Government inspectors aren’t even required to always be on-site. When violations occur there’s a good chance nobody will be there to enforce the law anyway. The EU deals with the economic and practical difficulty of always having government inspectors present by requiring slaughterhouses to appoint Animal Welfare Officers on their own dime to implement animal welfare measures.

As part of a worrying trend away from measurable regulations, the new rules are filled with vague terms like “sufficient space,” “avoidable injury,” and “sufficient ventilation.” These amorphous terms—termed “outcomes-based measures”—tend to be under-enforced to animals’ detriment. In the European Union, quantifiable and well-defined standards delineate clear regulatory boundaries.

Updated labelling rules make it more explicit that the government’s priority is monitoring packaging quantities and ingredients. So-called values claims, such as “free range” and “grass fed,” will be left to industry to define—even if it misleads consumers.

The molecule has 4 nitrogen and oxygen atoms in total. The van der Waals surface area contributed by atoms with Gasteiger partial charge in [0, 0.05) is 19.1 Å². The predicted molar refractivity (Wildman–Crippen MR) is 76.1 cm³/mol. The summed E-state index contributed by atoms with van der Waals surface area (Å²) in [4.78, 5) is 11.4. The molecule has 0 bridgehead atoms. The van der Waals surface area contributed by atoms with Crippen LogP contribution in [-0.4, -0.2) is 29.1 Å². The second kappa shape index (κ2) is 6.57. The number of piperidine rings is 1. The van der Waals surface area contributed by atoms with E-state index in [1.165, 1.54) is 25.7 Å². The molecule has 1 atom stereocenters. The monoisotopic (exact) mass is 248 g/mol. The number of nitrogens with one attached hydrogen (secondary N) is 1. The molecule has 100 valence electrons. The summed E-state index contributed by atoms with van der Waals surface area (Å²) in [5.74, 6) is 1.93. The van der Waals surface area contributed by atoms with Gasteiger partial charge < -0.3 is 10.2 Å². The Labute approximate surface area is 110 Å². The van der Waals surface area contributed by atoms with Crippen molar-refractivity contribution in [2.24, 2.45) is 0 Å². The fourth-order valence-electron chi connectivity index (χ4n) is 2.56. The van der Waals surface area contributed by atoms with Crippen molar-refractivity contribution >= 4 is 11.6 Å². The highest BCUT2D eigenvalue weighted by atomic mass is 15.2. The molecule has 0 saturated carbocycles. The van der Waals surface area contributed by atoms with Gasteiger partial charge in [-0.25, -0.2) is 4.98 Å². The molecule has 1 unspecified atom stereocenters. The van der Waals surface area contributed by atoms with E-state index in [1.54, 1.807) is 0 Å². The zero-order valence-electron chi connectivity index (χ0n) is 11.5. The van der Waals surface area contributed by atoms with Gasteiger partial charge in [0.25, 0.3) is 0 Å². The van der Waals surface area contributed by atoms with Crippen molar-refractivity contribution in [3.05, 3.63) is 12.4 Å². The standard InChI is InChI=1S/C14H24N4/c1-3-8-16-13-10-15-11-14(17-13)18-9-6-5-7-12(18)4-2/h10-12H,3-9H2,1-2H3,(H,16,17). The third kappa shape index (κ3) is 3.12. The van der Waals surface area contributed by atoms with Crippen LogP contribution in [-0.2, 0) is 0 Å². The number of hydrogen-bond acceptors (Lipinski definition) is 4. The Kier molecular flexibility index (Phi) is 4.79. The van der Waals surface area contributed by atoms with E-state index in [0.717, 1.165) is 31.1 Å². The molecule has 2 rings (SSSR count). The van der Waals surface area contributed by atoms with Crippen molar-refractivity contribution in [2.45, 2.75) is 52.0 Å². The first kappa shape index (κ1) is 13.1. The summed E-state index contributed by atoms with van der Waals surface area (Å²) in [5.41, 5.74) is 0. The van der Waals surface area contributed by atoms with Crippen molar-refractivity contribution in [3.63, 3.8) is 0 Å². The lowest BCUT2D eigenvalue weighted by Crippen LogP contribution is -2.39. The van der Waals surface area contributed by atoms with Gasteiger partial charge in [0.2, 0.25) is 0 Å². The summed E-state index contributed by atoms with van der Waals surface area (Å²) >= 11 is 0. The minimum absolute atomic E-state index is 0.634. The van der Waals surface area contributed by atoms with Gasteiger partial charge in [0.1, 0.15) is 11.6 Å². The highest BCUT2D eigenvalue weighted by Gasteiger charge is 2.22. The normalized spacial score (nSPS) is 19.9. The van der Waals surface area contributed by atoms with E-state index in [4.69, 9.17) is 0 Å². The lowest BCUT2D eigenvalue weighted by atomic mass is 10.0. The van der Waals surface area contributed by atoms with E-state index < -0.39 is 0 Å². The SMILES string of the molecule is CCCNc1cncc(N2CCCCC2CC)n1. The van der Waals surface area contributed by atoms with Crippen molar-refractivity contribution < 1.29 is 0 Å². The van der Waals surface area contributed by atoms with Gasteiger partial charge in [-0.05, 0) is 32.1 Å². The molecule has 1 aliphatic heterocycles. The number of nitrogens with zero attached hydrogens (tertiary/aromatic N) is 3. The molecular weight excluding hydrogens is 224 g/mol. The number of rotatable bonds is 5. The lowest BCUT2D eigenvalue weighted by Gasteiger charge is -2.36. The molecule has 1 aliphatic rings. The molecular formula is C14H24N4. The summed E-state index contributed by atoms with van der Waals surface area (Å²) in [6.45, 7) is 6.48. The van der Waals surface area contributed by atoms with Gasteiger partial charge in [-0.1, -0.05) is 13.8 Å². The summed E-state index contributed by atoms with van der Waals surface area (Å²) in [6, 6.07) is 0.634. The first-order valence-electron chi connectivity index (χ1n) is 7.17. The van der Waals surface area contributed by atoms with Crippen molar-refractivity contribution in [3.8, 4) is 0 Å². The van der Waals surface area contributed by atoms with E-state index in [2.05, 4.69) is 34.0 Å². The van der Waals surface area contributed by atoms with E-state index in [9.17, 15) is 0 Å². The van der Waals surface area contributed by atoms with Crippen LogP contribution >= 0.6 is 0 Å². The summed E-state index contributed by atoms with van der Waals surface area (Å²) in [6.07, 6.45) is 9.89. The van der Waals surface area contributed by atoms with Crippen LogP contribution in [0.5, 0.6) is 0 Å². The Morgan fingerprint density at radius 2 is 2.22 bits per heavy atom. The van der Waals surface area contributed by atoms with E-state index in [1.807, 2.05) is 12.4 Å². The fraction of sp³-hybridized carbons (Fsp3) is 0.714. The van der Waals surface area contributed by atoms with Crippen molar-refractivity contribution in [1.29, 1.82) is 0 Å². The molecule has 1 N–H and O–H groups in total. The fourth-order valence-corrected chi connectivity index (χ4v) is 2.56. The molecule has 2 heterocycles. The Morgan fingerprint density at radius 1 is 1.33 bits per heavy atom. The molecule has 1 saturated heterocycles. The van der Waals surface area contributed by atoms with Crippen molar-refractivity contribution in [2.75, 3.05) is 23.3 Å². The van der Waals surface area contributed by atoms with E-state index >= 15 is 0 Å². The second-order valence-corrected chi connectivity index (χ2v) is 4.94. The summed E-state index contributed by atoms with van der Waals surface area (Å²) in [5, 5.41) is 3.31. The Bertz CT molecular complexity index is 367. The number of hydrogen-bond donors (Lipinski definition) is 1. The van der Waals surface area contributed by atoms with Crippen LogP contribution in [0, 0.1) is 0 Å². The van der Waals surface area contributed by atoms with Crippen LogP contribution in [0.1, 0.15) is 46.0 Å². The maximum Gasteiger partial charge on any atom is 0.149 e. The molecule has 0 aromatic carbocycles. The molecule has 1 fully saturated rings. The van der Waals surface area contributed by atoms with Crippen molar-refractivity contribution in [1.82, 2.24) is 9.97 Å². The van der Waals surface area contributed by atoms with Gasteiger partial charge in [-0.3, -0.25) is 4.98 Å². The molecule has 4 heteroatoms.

When it comes to food safety, the Canadian Food Inspection Agency demonstrates that it’s capable of creating rigorous standards—for instance, chewing gum is prohibited in any food packaging or animal slaughtering facility because evidently it risks contaminating food. Yet, the new slaughter rules lump living animals together with inanimate food items, sidelining even their most fundamental interests to the most trivial of ours.

There is a growing awareness that animals—including farmed animals—are sentient individuals with rich emotional lives. Fortunately, it’s not too late to demand better for these animals from the regulator. The public is invited to submit comments on the draft rules until April 21st, 2017 to CFIA-Modernisation-ACIA@inspection.gc.ca.

Animal Justice